SODA

A Study of Combinatorial Optimization Problems in Industrial Computer Systems

Bohlin, Markus (2009) A Study of Combinatorial Optimization Problems in Industrial Computer Systems. Doctoral thesis, Mälardalen University.

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Official URL: http://urn.kb.se/resolve?urn=urn:nbn:se:mdh:diva-7...

Abstract

A combinatorial optimization problem is an optimization problem where the number of possible solutions are finite and grow combinatorially with the problem size. Combinatorial problems exist everywhere in industrial systems. This thesis focuses on solving three such problems which arise within two different areas where industrial computer systems are often used. Within embedded systems and real-time systems, we investigate the problems of allocating stack memory for an system where a shared stacks may be used, and of estimating the highest response time of a task in a system of industrial complexity. We propose a number of different algorithms to compute safe upper bounds on run-time stack usage whenever the system supports stack sharing. The algorithms have in common that they can exploit commonly-available information regarding timing behaviour of the tasks in the system. Given upper bounds on the individual stack usage of the tasks, it is possible to estimate the worst-case stack behaviour by analysing the possible and impossible preemption patterns. Using relations on offset and precedences, we form a preemption graph, which is further analysed to find safe upper-bounds on the maximal preemptions chain in the system. For the special case where all tasks exist in a single static schedule and share a single stack, we propose a polynomial algorithm to solve the problem. For generalizations of this problem, we propose an exact branch-and-bound algorithm for smaller problems and a polynomial heuristic algorithm for cases where the branch-and-bound algorithm fails to find a solution in reasonable time. All algorithms are evaluated in comprehensive experimental studies. The polynomial algorithm is implemented and shipped in the developer tool set for a commercial real-time operating system, Rubus OS. The second problem we study in the thesis is how to estimate the highest response time of a specified task in a complex industrial real-time system. The response-time analysis is done using a best-effort approach, where a detailed model of the system is simulated on input constructed using a local search procedure. In an evaluation on three different systems we can see that the new algorithm were able to produce higher response times much faster than what has previously been possible. Since the analysis is based on simulation and measurement, the results are not safe in the sense that they are always higher or equal to the true response time of the system. The value of the method lies instead in that it makes it possible to analyse complex industrial systems which cannot be analysed accurately using existing safe approaches. The third problem is in the area of maintenance planning, and focus on how to dynamically plan maintenance for industrial systems. Within this area we have focused on industrial gas turbines and rail vehicles. We have developed algorithms and a planning tool which can be used to plan maintenance for gas turbines and other stationary machinery. In such problems, it is often the case that performing several maintenance actions at the same time is beneficial, since many of these jobs can be done in parallel, which reduces the total downtime of the unit. The core of the problem is therefore how to (or how not to) group maintenance activities so that a composite cost due to spare parts, labor and loss of production due to downtime is minimized. We allow each machine to have individual schedules for each component in the system. For rail vehicles, we have evaluated the effect of replanning maintenance in the case where the component maintenance deadline is set to reflect a maximum risk of breakdown in a Gaussian failure distribution. In such a model, we show by simulation that replanning of maintenance can reduce the number of maintenance stops when the variance and expected value of the distribution are increased. For the gas turbine maintenance planning problem, we have evaluated the planning software on a real-world scenario from the oil and gas industry and compared it to the solutions obtained from a commercial integer programming solver. It is estimated that the availability increase from using our planning software is between 0.5 to 1.0 %, which is substantial considering that availability is currently already at 97-98 %.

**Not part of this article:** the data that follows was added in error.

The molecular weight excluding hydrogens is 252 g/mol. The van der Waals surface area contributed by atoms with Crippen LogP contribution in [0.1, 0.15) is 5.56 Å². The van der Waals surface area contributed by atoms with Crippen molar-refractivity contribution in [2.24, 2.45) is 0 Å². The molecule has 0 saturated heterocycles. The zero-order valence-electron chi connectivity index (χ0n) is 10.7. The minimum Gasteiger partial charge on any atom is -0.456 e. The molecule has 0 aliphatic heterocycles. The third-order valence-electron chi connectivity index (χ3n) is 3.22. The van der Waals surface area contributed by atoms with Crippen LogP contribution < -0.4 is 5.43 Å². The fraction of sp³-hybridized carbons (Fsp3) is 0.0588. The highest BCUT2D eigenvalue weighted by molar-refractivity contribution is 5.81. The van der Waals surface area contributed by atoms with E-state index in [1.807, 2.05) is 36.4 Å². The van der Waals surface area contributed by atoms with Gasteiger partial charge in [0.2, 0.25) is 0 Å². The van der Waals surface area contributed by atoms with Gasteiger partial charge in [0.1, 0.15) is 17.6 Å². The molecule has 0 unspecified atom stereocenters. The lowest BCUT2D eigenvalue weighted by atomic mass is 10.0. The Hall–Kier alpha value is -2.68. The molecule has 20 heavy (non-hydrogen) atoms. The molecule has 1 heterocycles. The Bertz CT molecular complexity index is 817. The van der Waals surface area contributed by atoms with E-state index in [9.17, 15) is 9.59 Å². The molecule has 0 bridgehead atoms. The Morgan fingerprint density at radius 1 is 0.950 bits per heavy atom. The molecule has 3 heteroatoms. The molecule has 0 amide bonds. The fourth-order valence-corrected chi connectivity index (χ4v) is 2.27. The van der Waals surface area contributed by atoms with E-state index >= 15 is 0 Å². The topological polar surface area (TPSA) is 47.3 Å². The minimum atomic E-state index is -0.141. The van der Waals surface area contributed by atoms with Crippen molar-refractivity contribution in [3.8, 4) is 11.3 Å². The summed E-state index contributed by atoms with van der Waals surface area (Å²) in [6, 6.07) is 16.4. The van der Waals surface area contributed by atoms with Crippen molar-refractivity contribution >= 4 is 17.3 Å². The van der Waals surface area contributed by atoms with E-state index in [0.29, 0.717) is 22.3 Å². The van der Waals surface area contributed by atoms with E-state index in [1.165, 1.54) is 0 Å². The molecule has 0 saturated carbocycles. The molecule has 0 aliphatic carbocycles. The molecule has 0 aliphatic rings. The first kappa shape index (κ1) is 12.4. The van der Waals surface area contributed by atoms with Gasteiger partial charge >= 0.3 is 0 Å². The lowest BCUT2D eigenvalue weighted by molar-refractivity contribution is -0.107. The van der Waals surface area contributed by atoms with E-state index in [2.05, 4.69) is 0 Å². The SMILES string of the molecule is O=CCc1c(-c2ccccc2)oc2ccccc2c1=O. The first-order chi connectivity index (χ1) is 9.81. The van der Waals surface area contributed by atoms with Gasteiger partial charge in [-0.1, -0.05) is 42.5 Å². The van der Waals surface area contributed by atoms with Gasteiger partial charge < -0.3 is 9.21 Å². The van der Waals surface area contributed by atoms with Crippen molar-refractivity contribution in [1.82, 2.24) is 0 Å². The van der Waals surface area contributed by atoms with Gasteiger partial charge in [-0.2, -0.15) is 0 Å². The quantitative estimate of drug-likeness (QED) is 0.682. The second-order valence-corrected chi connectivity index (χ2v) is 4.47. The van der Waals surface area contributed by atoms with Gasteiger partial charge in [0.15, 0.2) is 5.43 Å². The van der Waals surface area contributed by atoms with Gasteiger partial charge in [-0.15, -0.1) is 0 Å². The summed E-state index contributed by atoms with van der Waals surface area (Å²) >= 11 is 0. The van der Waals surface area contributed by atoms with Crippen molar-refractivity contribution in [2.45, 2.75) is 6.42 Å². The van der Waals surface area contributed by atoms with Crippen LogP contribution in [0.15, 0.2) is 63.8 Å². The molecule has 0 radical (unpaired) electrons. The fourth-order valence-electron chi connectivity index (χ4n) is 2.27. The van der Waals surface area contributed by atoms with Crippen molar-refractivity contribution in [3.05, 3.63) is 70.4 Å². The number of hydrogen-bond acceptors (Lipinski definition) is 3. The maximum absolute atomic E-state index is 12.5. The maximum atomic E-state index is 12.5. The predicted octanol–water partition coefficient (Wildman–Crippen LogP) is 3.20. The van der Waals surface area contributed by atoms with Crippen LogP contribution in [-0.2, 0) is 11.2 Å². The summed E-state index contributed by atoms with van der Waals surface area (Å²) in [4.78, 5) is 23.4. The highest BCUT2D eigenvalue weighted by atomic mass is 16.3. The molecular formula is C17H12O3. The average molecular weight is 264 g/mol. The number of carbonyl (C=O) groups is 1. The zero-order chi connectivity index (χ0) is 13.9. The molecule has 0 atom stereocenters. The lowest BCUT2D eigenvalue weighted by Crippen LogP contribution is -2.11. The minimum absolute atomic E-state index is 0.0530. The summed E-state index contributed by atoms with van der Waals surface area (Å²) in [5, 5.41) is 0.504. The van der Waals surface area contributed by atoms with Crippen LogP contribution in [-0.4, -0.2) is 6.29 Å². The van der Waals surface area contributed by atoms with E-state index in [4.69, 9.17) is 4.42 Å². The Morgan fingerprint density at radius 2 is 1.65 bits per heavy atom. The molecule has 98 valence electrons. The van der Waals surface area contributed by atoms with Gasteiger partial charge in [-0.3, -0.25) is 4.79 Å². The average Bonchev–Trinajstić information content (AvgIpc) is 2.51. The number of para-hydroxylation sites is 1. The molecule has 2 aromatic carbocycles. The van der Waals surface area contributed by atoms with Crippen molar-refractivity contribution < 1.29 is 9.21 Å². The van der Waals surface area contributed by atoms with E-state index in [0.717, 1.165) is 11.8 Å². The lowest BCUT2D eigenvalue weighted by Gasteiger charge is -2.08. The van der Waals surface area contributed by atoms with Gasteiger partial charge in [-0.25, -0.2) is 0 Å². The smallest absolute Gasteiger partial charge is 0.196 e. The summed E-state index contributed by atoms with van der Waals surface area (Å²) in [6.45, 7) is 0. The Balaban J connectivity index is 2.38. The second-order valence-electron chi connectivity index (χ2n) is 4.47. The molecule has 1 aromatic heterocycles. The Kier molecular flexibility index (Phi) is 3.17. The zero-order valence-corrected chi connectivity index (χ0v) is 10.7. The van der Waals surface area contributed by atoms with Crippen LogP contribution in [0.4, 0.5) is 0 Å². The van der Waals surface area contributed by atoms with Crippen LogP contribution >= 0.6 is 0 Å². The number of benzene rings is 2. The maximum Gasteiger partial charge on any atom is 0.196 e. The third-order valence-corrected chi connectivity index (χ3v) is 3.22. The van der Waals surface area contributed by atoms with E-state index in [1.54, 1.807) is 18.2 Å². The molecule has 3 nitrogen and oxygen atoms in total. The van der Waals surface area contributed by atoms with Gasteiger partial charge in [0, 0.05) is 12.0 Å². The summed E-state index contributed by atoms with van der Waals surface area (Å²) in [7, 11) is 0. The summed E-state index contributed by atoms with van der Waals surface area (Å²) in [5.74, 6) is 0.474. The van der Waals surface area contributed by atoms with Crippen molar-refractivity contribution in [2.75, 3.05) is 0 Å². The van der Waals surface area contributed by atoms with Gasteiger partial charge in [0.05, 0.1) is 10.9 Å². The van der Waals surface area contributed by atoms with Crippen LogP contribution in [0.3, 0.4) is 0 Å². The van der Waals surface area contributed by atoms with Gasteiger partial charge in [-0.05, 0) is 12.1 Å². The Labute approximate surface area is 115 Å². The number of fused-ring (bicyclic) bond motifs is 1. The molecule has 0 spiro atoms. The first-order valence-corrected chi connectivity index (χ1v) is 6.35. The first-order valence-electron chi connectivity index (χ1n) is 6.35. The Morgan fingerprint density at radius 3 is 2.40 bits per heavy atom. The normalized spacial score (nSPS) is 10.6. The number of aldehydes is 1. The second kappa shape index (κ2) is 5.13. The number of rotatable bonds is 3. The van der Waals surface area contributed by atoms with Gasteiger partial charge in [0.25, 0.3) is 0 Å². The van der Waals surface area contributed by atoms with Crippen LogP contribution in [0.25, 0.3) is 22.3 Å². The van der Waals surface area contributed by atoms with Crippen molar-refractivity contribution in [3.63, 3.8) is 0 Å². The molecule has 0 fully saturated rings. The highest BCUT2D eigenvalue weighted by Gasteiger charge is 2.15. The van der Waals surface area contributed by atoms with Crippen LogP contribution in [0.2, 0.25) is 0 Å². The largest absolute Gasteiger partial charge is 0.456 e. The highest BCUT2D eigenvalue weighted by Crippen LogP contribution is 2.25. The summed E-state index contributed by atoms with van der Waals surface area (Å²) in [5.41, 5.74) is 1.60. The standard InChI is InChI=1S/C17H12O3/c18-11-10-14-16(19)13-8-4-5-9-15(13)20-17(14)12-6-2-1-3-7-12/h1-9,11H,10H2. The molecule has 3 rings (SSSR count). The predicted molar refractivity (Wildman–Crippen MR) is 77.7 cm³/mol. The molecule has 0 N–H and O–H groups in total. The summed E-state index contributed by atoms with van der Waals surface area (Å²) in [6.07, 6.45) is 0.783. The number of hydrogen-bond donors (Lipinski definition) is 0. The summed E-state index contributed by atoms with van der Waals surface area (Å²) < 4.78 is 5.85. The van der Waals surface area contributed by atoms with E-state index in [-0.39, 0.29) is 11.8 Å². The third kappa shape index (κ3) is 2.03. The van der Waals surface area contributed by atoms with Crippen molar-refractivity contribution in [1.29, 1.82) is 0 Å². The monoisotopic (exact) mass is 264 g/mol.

Item Type:Thesis (Doctoral)
ID Code:4017
Deposited By:Markus Bohlin
Deposited On:11 Nov 2011 15:30
Last Modified:04 Dec 2013 14:08

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